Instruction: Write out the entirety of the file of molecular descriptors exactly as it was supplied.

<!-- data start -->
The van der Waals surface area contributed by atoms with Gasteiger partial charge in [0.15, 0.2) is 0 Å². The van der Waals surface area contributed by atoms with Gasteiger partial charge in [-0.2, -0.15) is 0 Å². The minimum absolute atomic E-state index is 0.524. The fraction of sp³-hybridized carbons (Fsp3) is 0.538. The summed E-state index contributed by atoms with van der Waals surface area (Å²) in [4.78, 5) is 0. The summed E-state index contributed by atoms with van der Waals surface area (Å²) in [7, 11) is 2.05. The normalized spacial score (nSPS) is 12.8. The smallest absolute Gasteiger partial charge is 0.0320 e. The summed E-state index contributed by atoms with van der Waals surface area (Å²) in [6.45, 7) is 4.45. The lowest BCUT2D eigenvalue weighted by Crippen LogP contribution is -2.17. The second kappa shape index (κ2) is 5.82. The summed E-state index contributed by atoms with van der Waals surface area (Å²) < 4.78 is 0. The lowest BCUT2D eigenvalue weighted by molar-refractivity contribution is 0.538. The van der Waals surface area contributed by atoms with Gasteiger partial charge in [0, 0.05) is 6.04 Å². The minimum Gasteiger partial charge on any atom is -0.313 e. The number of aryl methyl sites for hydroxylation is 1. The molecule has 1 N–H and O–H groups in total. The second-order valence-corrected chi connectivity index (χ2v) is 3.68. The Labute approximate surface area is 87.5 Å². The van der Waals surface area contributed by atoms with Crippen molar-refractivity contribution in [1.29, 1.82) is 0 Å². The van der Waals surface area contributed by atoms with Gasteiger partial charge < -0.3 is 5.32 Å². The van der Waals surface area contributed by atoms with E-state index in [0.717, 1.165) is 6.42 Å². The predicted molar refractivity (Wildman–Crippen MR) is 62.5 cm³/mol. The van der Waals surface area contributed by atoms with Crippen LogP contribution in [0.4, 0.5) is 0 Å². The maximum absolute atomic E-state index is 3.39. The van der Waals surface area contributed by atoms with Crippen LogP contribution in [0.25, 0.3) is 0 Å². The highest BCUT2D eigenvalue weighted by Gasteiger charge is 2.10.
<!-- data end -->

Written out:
The van der Waals surface area contributed by atoms with Gasteiger partial charge in [0.15, 0.2) is 0 Å². The van der Waals surface area contributed by atoms with Gasteiger partial charge in [-0.2, -0.15) is 0 Å². The minimum absolute atomic E-state index is 0.524. The fraction of sp³-hybridized carbons (Fsp3) is 0.538. The summed E-state index contributed by atoms with van der Waals surface area (Å²) in [4.78, 5) is 0. The summed E-state index contributed by atoms with van der Waals surface area (Å²) in [7, 11) is 2.05. The normalized spacial score (nSPS) is 12.8. The smallest absolute Gasteiger partial charge is 0.0320 e. The summed E-state index contributed by atoms with van der Waals surface area (Å²) in [6.45, 7) is 4.45. The lowest BCUT2D eigenvalue weighted by Crippen LogP contribution is -2.17. The second kappa shape index (κ2) is 5.82. The summed E-state index contributed by atoms with van der Waals surface area (Å²) < 4.78 is 0. The lowest BCUT2D eigenvalue weighted by molar-refractivity contribution is 0.538. The van der Waals surface area contributed by atoms with Gasteiger partial charge in [0, 0.05) is 6.04 Å². The minimum Gasteiger partial charge on any atom is -0.313 e. The number of aryl methyl sites for hydroxylation is 1. The molecule has 1 N–H and O–H groups in total. The second-order valence-corrected chi connectivity index (χ2v) is 3.68. The Labute approximate surface area is 87.5 Å². The van der Waals surface area contributed by atoms with Crippen molar-refractivity contribution in [1.29, 1.82) is 0 Å². The van der Waals surface area contributed by atoms with Gasteiger partial charge < -0.3 is 5.32 Å². The van der Waals surface area contributed by atoms with E-state index in [0.717, 1.165) is 6.42 Å². The predicted molar refractivity (Wildman–Crippen MR) is 62.5 cm³/mol. The van der Waals surface area contributed by atoms with Crippen LogP contribution in [0.4, 0.5) is 0 Å². The maximum absolute atomic E-state index is 3.39. The van der Waals surface area contributed by atoms with Crippen LogP contribution in [0.25, 0.3) is 0 Å². The highest BCUT2D eigenvalue weighted by Gasteiger charge is 2.10.